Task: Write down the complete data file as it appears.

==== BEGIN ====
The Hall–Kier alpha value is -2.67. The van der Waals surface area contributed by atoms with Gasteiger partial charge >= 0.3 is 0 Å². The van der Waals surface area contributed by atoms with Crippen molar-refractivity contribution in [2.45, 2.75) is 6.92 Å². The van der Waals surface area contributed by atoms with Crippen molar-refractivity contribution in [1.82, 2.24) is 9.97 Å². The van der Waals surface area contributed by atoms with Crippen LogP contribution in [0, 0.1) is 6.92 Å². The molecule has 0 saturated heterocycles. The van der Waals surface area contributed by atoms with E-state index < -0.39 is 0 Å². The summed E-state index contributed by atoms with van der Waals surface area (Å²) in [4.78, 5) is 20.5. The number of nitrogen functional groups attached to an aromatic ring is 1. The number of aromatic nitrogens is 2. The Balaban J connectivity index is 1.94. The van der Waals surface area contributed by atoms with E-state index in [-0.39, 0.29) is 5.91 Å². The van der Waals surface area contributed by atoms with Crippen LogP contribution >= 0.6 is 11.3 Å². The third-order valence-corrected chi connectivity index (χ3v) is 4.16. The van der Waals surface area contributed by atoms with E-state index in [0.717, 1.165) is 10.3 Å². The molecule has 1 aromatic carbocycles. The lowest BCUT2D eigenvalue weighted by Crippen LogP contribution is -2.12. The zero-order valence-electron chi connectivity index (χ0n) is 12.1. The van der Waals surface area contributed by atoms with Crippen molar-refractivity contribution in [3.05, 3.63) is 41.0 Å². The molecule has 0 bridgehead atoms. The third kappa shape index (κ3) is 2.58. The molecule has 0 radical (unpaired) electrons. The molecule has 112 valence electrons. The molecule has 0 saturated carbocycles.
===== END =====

The Hall–Kier alpha value is -2.67. The van der Waals surface area contributed by atoms with Gasteiger partial charge >= 0.3 is 0 Å². The van der Waals surface area contributed by atoms with Crippen molar-refractivity contribution in [2.45, 2.75) is 6.92 Å². The van der Waals surface area contributed by atoms with Crippen molar-refractivity contribution in [1.82, 2.24) is 9.97 Å². The van der Waals surface area contributed by atoms with Crippen LogP contribution in [0, 0.1) is 6.92 Å². The molecule has 0 saturated heterocycles. The van der Waals surface area contributed by atoms with E-state index < -0.39 is 0 Å². The summed E-state index contributed by atoms with van der Waals surface area (Å²) in [4.78, 5) is 20.5. The number of nitrogen functional groups attached to an aromatic ring is 1. The number of aromatic nitrogens is 2. The Balaban J connectivity index is 1.94. The van der Waals surface area contributed by atoms with E-state index in [-0.39, 0.29) is 5.91 Å². The van der Waals surface area contributed by atoms with Crippen LogP contribution >= 0.6 is 11.3 Å². The third-order valence-corrected chi connectivity index (χ3v) is 4.16. The van der Waals surface area contributed by atoms with E-state index in [0.717, 1.165) is 10.3 Å². The molecule has 1 aromatic carbocycles. The lowest BCUT2D eigenvalue weighted by Crippen LogP contribution is -2.12. The zero-order valence-electron chi connectivity index (χ0n) is 12.1. The van der Waals surface area contributed by atoms with Crippen molar-refractivity contribution in [3.05, 3.63) is 41.0 Å². The molecule has 0 bridgehead atoms. The third kappa shape index (κ3) is 2.58. The molecule has 0 radical (unpaired) electrons. The molecule has 112 valence electrons. The molecule has 0 saturated carbocycles.